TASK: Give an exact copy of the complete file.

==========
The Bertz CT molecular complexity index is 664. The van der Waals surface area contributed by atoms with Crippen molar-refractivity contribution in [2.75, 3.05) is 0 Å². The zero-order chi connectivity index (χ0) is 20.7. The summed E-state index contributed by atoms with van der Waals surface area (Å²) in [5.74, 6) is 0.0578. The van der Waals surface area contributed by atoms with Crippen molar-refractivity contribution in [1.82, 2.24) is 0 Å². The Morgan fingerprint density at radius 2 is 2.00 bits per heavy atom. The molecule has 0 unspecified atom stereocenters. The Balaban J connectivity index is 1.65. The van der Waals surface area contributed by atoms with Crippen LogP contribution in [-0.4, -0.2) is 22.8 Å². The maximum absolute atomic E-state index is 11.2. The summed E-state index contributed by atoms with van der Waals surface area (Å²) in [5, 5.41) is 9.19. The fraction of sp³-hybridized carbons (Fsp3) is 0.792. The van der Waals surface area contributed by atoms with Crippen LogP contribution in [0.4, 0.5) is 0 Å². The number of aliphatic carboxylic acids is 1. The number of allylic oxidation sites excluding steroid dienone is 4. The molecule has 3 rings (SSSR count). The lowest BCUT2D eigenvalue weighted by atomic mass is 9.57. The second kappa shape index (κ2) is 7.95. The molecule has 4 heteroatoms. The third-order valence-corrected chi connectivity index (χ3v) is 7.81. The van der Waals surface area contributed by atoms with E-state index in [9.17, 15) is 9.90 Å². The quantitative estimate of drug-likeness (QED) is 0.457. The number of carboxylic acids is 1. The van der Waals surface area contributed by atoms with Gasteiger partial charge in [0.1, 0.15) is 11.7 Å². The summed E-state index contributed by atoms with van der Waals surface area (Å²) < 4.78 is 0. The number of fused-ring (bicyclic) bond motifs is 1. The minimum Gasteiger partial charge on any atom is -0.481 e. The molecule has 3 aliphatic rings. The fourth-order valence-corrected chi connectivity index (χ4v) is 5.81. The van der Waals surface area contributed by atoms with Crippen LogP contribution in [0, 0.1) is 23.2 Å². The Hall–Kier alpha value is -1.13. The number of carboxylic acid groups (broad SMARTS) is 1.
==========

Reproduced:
The Bertz CT molecular complexity index is 664. The van der Waals surface area contributed by atoms with Crippen molar-refractivity contribution in [2.75, 3.05) is 0 Å². The zero-order chi connectivity index (χ0) is 20.7. The summed E-state index contributed by atoms with van der Waals surface area (Å²) in [5.74, 6) is 0.0578. The van der Waals surface area contributed by atoms with Crippen molar-refractivity contribution in [1.82, 2.24) is 0 Å². The Morgan fingerprint density at radius 2 is 2.00 bits per heavy atom. The molecule has 0 unspecified atom stereocenters. The Balaban J connectivity index is 1.65. The van der Waals surface area contributed by atoms with Crippen LogP contribution in [-0.4, -0.2) is 22.8 Å². The maximum absolute atomic E-state index is 11.2. The summed E-state index contributed by atoms with van der Waals surface area (Å²) in [5, 5.41) is 9.19. The fraction of sp³-hybridized carbons (Fsp3) is 0.792. The van der Waals surface area contributed by atoms with Crippen LogP contribution in [0.4, 0.5) is 0 Å². The number of aliphatic carboxylic acids is 1. The number of allylic oxidation sites excluding steroid dienone is 4. The molecule has 3 rings (SSSR count). The lowest BCUT2D eigenvalue weighted by atomic mass is 9.57. The second kappa shape index (κ2) is 7.95. The molecule has 4 heteroatoms. The third-order valence-corrected chi connectivity index (χ3v) is 7.81. The van der Waals surface area contributed by atoms with E-state index in [9.17, 15) is 9.90 Å². The quantitative estimate of drug-likeness (QED) is 0.457. The number of carboxylic acids is 1. The van der Waals surface area contributed by atoms with Gasteiger partial charge in [0.1, 0.15) is 11.7 Å². The summed E-state index contributed by atoms with van der Waals surface area (Å²) < 4.78 is 0. The number of fused-ring (bicyclic) bond motifs is 1. The minimum Gasteiger partial charge on any atom is -0.481 e. The molecule has 3 aliphatic rings. The fourth-order valence-corrected chi connectivity index (χ4v) is 5.81. The van der Waals surface area contributed by atoms with Crippen LogP contribution in [0, 0.1) is 23.2 Å². The Hall–Kier alpha value is -1.13. The number of carboxylic acid groups (broad SMARTS) is 1.